June 19, 2010

NASA Would Provide Funds for Other Area Employment Efforts (Source: Space Politics)
The proposed amendment to NASA's budget includes $30 million that will go to the Commerce Department for regional economic growth on the Space Coast and $10 million that will go to the Labor Department for job training in that region. The amendment also includes an additional $45 million that will go to Commerce for regional economic growth “in other areas affected by job losses associated with programmatic changes in this account” and $15 million more to Labor for job training in those other areas.

All the money—-$100 million total-—would come out of the Exploration portion of the budget, although the document doesn’t specify what specific areas of Exploration would lose money to fund these initiatives (the original $40 million was to come from Constellation closeout costs.) Despite effectively getting its budget cut by $100 million, NASA put a positive spin on the amendment: a spokesman said the money was “essential” to helping the workforce and regions most affected by the agency’s changes. (6/19)

LA Pleading for Missile Warning Satellites To Track Wildfires (Source: Space News)
Los Angeles County is seeking to add a new tool to its arsenal of firefighting weapons: satellites. Before California’s next fire season, county officials hope to gain access to infrared data gathered by U.S. Air Force missile warning satellites to assist them in detecting wildfires. On June 16, the Los Angeles County Board of Supervisors sent letters to senators and representatives in Los Angeles’ congressional delegation asking for help in establishing a program. A recent county report on automated, fire-detection systems found that U.S. Air Force Defense Support Program (DSP) satellites would be particularly useful in spotting fires. (6/19)

VC Funding One Void In Commercial Space (Source: Investors Business Daily)
For many investors, the reality of commercial space tourism's potential is grounded in its challenges. True, some wealthy entrepreneurs such as Amazon.com founder Jeff Bezos, Virgin brand founder Richard Branson and Pay-Pal co-founder Elon Musk have poured millions into the emerging field. But venture capitalists who have fueled so many industries have stayed off the launch pad.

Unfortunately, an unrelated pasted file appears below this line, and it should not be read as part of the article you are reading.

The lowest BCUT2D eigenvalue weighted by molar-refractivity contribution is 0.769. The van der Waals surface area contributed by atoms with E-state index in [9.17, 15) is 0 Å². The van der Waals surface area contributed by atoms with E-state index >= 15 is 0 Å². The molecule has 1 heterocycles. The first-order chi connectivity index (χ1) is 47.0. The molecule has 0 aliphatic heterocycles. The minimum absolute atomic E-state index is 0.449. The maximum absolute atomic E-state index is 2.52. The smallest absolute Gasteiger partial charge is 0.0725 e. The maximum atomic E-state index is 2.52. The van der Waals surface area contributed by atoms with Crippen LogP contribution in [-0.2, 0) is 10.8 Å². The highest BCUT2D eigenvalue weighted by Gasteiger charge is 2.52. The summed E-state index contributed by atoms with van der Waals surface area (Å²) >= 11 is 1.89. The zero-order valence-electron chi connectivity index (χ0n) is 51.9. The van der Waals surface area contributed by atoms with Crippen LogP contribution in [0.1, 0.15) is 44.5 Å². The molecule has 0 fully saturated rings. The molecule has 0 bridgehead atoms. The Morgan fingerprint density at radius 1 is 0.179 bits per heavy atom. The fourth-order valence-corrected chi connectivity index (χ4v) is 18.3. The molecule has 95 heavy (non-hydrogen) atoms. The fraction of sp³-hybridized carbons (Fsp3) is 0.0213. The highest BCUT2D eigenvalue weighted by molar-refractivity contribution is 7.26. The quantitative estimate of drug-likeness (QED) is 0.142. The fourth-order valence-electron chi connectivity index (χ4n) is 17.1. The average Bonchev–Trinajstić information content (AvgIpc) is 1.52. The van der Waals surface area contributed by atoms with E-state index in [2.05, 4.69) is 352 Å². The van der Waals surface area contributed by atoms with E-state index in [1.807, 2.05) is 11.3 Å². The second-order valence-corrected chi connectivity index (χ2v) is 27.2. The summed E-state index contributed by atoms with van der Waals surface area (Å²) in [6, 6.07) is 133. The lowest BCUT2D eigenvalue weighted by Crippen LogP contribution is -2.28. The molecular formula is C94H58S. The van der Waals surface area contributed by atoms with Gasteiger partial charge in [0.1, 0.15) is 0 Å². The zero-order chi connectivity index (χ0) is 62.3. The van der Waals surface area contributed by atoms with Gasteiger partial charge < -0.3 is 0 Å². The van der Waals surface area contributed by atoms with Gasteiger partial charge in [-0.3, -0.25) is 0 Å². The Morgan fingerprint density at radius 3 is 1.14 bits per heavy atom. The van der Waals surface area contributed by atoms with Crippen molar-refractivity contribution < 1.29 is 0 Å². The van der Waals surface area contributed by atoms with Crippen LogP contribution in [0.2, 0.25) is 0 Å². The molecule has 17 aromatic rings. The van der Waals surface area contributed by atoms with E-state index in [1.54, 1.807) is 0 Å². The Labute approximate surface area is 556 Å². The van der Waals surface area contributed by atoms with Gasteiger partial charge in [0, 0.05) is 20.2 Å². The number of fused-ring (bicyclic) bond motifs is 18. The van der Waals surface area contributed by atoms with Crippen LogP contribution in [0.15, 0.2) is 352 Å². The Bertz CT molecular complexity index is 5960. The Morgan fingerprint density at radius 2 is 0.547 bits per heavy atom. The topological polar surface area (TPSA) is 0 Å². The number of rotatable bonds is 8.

The problem is that VC funds aim to show profitable returns in a relatively short time. It's not clear enough people will get aboard to make the business profitable, says Paul Guthrie, an analyst at research firm Tauri Group. "Consumer demand hasn't been established in any public documents, from an investor's point of view," Guthrie said. "There's some demand (for space travel), but some question if it can sustain the cost of the hardware." (6/19)

Seattle Museum Could House Space Shuttle (Source: Daily Journal of Commerce)
Seattle's Museum of Flight will break ground next week on a glass building that could permanently house one of the space shuttles. Even though there's no guarantee Seattle will get a shuttle, the museum must have the building done by July 2011 to be considered, said Bonnie Dunbar, a veteran of five shuttle flights and president and CEO of the museum next to Boeing Field.

The estimated cost of the building, called the Space Gallery, is approximately $12 million, according to museum Marketing Director Mike Bush. The museum is proceeding with the project because securing a shuttle would help it achieve its mission to be the world's foremost educational air and space museum. (6/18)

NASA Worried About al-Qaeda Attack on Shuttle (Source: Washington Post)
NASA officials worried that al-Qaeda might attempt to attack the space shuttle Columbia on its launch pad in 2003 because there was an Israeli astronaut aboard, according to a new book by a former CIA operations officer. Their concern was shared by national security officials in the Bush White House, Richard G. Irwin writes in “KH601,” his memoir of 28 years of CIA service. (6/18)

Completed SD HLV Assessment Highlights Low-Cost Post-Shuttle Solution (Source: NasaSpaceFlight.com)
The Shuttle Derived Heavy-Lift Launch Vehicle (SD HLV) Assessment has been completed, the result of applying years of historical expertise from members of the Space Shuttle Program (SSP) and others into a follow-on vehicle. The focused effort over 15 months to create a post-shuttle masterplan has fostered HLV options that could be completed to a Block II Full Operational Capability for around $7.8 billion. Click here to read the article. (6/19)

Lockheed: With Less NASA Oversight, Orion Lifeboat Could Cost $4.5 Billion (Source: Space News)
Lockheed Martin could deliver an Orion-based crew rescue vehicle for the space station for as little as $4.5 billion if NASA relaxes some of the oversight it normally exercises on manned spaceflight contracts, according to the company’s top executive. Click here to read the article. (6/19)

Huntsville: Laid-off Constellation Workers "Ideal Candidates" for Incoming BRAC Jobs (Source: Huntsville Times)
The chairman of the Tennessee Valley BRAC Committee said Friday that laid-off NASA Constellation workers will have a "really good" chance of finding jobs in the growing defense industry here. "There are plenty of positions open," Joe Ritch said. "Those people are ideal candidates." Ritch spoke as 21 local NASA contractors continued Friday to calculate how their payrolls will look after new cuts in Constellation spending. (6/19)

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